Tag Archives: yorgos lanthimos

MOST ANTICIPATED FOR 2017

2 Jan

So he were are. 2016 is history and as we look back on the best films of the year, we can also look towards the future and what’s coming down the cinematic pipeline. Here are my top ten most anticipated films -(provided we make it far enough in the age of Trump to actually watch them).   You can check out last year’s most anticipated here.

 

10 – Molly’s Game 

What’s it about? A young skier who get’s her own FBI investigation after creating an international poker series.

Why is it on the list? Aaron Sorkin is stepping into the director’s seat here, adapting a memoir by Molly Bloom. One of the finest screenwriters of our time, I’m curious to how Sorkin does behind the camera. Jessica Chastain and Idris Elba costar.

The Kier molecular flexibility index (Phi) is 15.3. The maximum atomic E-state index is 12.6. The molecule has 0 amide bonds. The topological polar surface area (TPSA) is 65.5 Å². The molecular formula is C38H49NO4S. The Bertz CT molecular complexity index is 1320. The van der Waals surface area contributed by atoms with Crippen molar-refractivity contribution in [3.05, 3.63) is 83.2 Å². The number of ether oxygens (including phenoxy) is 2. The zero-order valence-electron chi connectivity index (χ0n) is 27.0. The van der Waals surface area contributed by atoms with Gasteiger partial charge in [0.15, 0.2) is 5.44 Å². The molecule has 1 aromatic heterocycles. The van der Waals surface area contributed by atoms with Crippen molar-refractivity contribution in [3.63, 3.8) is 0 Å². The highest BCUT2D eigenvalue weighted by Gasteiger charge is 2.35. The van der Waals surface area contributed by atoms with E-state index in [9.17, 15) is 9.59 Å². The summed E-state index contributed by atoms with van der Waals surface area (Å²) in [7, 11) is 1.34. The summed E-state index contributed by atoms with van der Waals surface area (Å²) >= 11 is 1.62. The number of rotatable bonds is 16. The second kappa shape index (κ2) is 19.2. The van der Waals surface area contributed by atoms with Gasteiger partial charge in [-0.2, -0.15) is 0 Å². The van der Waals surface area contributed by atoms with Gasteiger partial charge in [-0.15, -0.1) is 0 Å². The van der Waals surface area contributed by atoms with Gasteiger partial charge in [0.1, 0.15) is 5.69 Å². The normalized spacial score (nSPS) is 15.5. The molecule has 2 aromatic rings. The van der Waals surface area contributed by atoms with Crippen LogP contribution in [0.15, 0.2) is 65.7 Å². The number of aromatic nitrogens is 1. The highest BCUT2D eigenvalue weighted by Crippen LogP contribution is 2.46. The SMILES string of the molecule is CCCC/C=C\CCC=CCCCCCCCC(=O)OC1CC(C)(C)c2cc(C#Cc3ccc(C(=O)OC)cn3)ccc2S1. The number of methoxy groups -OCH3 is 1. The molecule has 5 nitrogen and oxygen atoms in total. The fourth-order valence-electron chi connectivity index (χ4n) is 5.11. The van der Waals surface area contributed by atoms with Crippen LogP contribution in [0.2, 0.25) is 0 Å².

Release date – Unknown 

 

 

 

9 – Annihilation  

What’s it about?  All we know at this stage is that the plot has something to do with a team of scientists heading into the jungle for a secretive experiment of some kind.

Why is it on the list? Because Ex Machina was one of the most wholly original and singular sci-fi films in recent memory and Alex Garland has teamed up again with Oscar Issac. Tessa Thompson, Jennifer Jason Leigh, and Natalie Portman round out a dream team of actors.

Release date – Unknown

 

8 – Wind River 

What’s it about? A Native American reservation becomes a murder scene which prompts an FBI investigation led by a veteran tracker.

Why is it on the list? Another accomplished screenwriter making a directorial debut. Taylor Sheridan‘s scripts for Sicario and Hell or High Water were both brilliant and I’m curios to see the acting duo of Elizabeth Olsen and Jeremy Renner in a non-superhero context.

Release date – Unknown for now, but I’m hoping to catch this at Sundance.

7 – The Bad Batch 

What’s it about? A blood soaked love story of sorts set in Texas. Also, cannibals.